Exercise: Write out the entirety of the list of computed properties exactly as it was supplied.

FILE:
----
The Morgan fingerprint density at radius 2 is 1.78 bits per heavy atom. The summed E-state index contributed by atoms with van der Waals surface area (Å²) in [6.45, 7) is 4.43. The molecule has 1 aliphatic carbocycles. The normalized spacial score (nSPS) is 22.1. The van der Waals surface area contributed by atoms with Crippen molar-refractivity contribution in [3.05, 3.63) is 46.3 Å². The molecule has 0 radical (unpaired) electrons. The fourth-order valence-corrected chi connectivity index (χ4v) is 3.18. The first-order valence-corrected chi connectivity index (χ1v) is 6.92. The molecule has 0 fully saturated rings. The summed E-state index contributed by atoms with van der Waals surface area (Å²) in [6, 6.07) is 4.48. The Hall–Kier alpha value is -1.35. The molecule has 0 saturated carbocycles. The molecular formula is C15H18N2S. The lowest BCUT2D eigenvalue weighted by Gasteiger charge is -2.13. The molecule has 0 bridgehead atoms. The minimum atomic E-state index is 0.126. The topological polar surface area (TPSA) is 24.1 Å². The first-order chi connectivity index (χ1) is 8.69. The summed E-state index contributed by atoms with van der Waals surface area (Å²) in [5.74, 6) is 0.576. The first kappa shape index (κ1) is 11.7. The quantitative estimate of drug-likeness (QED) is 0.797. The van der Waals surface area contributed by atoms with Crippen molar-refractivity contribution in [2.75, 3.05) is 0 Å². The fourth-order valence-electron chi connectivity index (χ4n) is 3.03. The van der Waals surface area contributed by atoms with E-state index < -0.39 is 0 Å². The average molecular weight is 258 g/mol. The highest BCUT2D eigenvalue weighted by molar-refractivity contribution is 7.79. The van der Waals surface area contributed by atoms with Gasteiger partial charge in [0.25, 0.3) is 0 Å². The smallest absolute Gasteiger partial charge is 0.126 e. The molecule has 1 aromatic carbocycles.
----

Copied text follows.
The Morgan fingerprint density at radius 2 is 1.78 bits per heavy atom. The summed E-state index contributed by atoms with van der Waals surface area (Å²) in [6.45, 7) is 4.43. The molecule has 1 aliphatic carbocycles. The normalized spacial score (nSPS) is 22.1. The van der Waals surface area contributed by atoms with Crippen molar-refractivity contribution in [3.05, 3.63) is 46.3 Å². The molecule has 0 radical (unpaired) electrons. The fourth-order valence-corrected chi connectivity index (χ4v) is 3.18. The first-order valence-corrected chi connectivity index (χ1v) is 6.92. The molecule has 0 fully saturated rings. The summed E-state index contributed by atoms with van der Waals surface area (Å²) in [6, 6.07) is 4.48. The Hall–Kier alpha value is -1.35. The molecule has 0 saturated carbocycles. The molecular formula is C15H18N2S. The lowest BCUT2D eigenvalue weighted by Gasteiger charge is -2.13. The molecule has 0 bridgehead atoms. The minimum atomic E-state index is 0.126. The topological polar surface area (TPSA) is 24.1 Å². The first-order chi connectivity index (χ1) is 8.69. The summed E-state index contributed by atoms with van der Waals surface area (Å²) in [5.74, 6) is 0.576. The first kappa shape index (κ1) is 11.7. The quantitative estimate of drug-likeness (QED) is 0.797. The van der Waals surface area contributed by atoms with Crippen molar-refractivity contribution in [2.75, 3.05) is 0 Å². The fourth-order valence-electron chi connectivity index (χ4n) is 3.03. The van der Waals surface area contributed by atoms with E-state index < -0.39 is 0 Å². The average molecular weight is 258 g/mol. The highest BCUT2D eigenvalue weighted by molar-refractivity contribution is 7.79. The van der Waals surface area contributed by atoms with Gasteiger partial charge in [0.25, 0.3) is 0 Å². The smallest absolute Gasteiger partial charge is 0.126 e. The molecule has 1 aromatic carbocycles.